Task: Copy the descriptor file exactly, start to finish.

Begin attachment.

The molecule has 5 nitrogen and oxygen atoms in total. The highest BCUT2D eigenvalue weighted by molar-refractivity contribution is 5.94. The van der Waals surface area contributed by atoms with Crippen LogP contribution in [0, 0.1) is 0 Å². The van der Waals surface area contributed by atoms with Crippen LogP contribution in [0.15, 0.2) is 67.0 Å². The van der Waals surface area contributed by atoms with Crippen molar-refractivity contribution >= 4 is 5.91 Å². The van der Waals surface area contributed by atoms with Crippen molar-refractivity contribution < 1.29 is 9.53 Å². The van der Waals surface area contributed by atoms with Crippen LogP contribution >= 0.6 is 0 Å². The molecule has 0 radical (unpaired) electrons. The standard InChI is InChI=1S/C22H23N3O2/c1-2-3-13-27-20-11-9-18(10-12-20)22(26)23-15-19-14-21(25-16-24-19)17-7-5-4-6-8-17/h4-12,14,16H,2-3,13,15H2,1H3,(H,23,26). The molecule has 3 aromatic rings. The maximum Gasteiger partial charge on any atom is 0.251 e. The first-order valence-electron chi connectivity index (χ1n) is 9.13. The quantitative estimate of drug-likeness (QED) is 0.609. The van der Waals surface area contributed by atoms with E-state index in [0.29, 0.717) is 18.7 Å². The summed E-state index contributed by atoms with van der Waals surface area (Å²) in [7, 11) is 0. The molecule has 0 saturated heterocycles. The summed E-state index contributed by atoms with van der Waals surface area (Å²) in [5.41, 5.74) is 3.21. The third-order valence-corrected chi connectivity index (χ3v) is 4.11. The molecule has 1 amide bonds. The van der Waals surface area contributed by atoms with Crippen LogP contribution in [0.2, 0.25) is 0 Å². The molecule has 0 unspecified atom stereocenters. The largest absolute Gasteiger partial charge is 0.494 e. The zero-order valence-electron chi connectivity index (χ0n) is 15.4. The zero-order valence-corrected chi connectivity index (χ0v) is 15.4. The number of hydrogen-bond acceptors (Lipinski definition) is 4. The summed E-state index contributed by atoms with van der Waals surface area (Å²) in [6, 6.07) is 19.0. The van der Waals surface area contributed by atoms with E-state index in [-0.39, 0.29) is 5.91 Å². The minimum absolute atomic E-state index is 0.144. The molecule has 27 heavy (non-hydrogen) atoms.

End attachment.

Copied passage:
The molecule has 5 nitrogen and oxygen atoms in total. The highest BCUT2D eigenvalue weighted by molar-refractivity contribution is 5.94. The van der Waals surface area contributed by atoms with Crippen LogP contribution in [0, 0.1) is 0 Å². The van der Waals surface area contributed by atoms with Crippen LogP contribution in [0.15, 0.2) is 67.0 Å². The van der Waals surface area contributed by atoms with Crippen molar-refractivity contribution >= 4 is 5.91 Å². The van der Waals surface area contributed by atoms with Crippen molar-refractivity contribution < 1.29 is 9.53 Å². The van der Waals surface area contributed by atoms with Crippen LogP contribution >= 0.6 is 0 Å². The molecule has 0 radical (unpaired) electrons. The standard InChI is InChI=1S/C22H23N3O2/c1-2-3-13-27-20-11-9-18(10-12-20)22(26)23-15-19-14-21(25-16-24-19)17-7-5-4-6-8-17/h4-12,14,16H,2-3,13,15H2,1H3,(H,23,26). The molecule has 3 aromatic rings. The maximum Gasteiger partial charge on any atom is 0.251 e. The first-order valence-electron chi connectivity index (χ1n) is 9.13. The quantitative estimate of drug-likeness (QED) is 0.609. The van der Waals surface area contributed by atoms with E-state index in [0.29, 0.717) is 18.7 Å². The summed E-state index contributed by atoms with van der Waals surface area (Å²) in [7, 11) is 0. The molecule has 0 saturated heterocycles. The summed E-state index contributed by atoms with van der Waals surface area (Å²) in [5.41, 5.74) is 3.21. The third-order valence-corrected chi connectivity index (χ3v) is 4.11. The molecule has 1 amide bonds. The van der Waals surface area contributed by atoms with Crippen LogP contribution in [0.2, 0.25) is 0 Å². The molecule has 0 unspecified atom stereocenters. The largest absolute Gasteiger partial charge is 0.494 e. The zero-order valence-electron chi connectivity index (χ0n) is 15.4. The zero-order valence-corrected chi connectivity index (χ0v) is 15.4. The number of hydrogen-bond acceptors (Lipinski definition) is 4. The summed E-state index contributed by atoms with van der Waals surface area (Å²) in [6, 6.07) is 19.0. The van der Waals surface area contributed by atoms with E-state index in [-0.39, 0.29) is 5.91 Å². The minimum absolute atomic E-state index is 0.144. The molecule has 27 heavy (non-hydrogen) atoms.